Through code reviews, developers can ensure that the code is well documented. Reviewers can check for the presence and quality of comments, making sure they accurately and concisely explain the code’s purpose. This makes the codebase easier to understand and reduces future technical debt.

What are the steps to a good code review process?

Now let’s get into the practicals — how to code review. Below are steps to follow for a good code review process

1. Determine the purpose

Before beginning a code review, clarify why you’re reviewing the code. Are you looking to find bugs and errors? To check if the new code meets the project’s coding standards? To understand how well a new feature fits in with the codebase? Knowing the purpose will guide team members on what to look for during the review.

2. Use project management software

Using code review tools within project management software can make the process more efficient. This allows you to annotate code with comments, assign to team members, keep track of unresolved issues, and mark them as resolved when addressed. 

A project management platform like Wrike, for example, integrates with software development tools such as GitHub, making it easy to streamline your team’s workflow, automate incoming IT work requests, and create more time for developers to focus on the most important tasks. 

space-level workflows

3. Review the code as a “code breaker”

The idea here is to approach the code review as if you’re trying to find ways it might break or fail. Look for edge cases that the code might not handle correctly. Consider how the code might perform under various conditions or with different input data. Also look for logical errors, unclear or duplicated code, shortcuts, and non-obvious code dependencies.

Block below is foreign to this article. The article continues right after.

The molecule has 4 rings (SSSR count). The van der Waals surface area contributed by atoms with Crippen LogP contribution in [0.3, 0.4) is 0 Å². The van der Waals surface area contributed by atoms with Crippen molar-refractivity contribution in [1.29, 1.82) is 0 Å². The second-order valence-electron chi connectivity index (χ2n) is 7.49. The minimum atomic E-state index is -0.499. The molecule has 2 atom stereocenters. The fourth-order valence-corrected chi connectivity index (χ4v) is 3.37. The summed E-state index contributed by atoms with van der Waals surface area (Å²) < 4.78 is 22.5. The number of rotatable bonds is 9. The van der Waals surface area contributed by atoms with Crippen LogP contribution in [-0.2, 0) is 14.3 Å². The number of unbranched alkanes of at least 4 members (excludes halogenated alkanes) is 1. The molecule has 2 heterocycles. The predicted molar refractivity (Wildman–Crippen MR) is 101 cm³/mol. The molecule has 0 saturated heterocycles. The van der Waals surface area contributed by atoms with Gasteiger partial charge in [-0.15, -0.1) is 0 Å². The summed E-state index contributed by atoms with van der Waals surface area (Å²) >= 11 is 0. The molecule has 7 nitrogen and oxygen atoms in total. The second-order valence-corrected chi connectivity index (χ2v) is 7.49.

4. Determine if the code can be maintained

Good code is easy to maintain. Ensure your code review covers the following aspects: 

  • Readability: Is the code easy to understand?
  • Modularity: Is it well structured, with functionality neatly divided into functions or classes?
  • Extensibility: Is it easy to add new features or change existing ones?

5. Vet for security

This step involves reviewing the code to identify any potential security vulnerabilities. This could include checking for issues like SQL injection vulnerabilities, improper error handling, hard-coded sensitive data, or inadequate encryption. Specialized tools like static analyzers can help but having at least one human reviewer is essential.

6. Communicate with the coder

Open and clear communication with your team is vital to a successful code review. Deliver feedback, both good and bad, constructively and respectfully. Remember that the goal is to improve the code, not to criticize the coder.